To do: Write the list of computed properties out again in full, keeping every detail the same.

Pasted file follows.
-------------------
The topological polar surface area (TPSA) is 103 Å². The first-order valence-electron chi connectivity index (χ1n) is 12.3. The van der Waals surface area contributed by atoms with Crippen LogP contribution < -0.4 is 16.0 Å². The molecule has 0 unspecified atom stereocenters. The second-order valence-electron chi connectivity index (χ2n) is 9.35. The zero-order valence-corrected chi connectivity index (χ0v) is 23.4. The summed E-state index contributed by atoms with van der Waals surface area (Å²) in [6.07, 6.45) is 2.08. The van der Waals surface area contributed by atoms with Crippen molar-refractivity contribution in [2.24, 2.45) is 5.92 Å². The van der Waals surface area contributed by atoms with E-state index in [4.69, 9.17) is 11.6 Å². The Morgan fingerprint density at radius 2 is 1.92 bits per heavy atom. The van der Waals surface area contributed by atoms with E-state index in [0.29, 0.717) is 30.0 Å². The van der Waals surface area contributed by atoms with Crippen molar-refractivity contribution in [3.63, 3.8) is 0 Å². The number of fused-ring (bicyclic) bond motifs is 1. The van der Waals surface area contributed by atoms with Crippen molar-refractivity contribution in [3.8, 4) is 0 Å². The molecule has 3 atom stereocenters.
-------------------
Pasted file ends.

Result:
The topological polar surface area (TPSA) is 103 Å². The first-order valence-electron chi connectivity index (χ1n) is 12.3. The van der Waals surface area contributed by atoms with Crippen LogP contribution < -0.4 is 16.0 Å². The molecule has 0 unspecified atom stereocenters. The second-order valence-electron chi connectivity index (χ2n) is 9.35. The zero-order valence-corrected chi connectivity index (χ0v) is 23.4. The summed E-state index contributed by atoms with van der Waals surface area (Å²) in [6.07, 6.45) is 2.08. The van der Waals surface area contributed by atoms with Crippen molar-refractivity contribution in [2.24, 2.45) is 5.92 Å². The van der Waals surface area contributed by atoms with E-state index in [4.69, 9.17) is 11.6 Å². The Morgan fingerprint density at radius 2 is 1.92 bits per heavy atom. The van der Waals surface area contributed by atoms with E-state index in [0.29, 0.717) is 30.0 Å². The van der Waals surface area contributed by atoms with Crippen molar-refractivity contribution in [3.63, 3.8) is 0 Å². The number of fused-ring (bicyclic) bond motifs is 1. The van der Waals surface area contributed by atoms with Crippen molar-refractivity contribution in [3.8, 4) is 0 Å². The molecule has 3 atom stereocenters.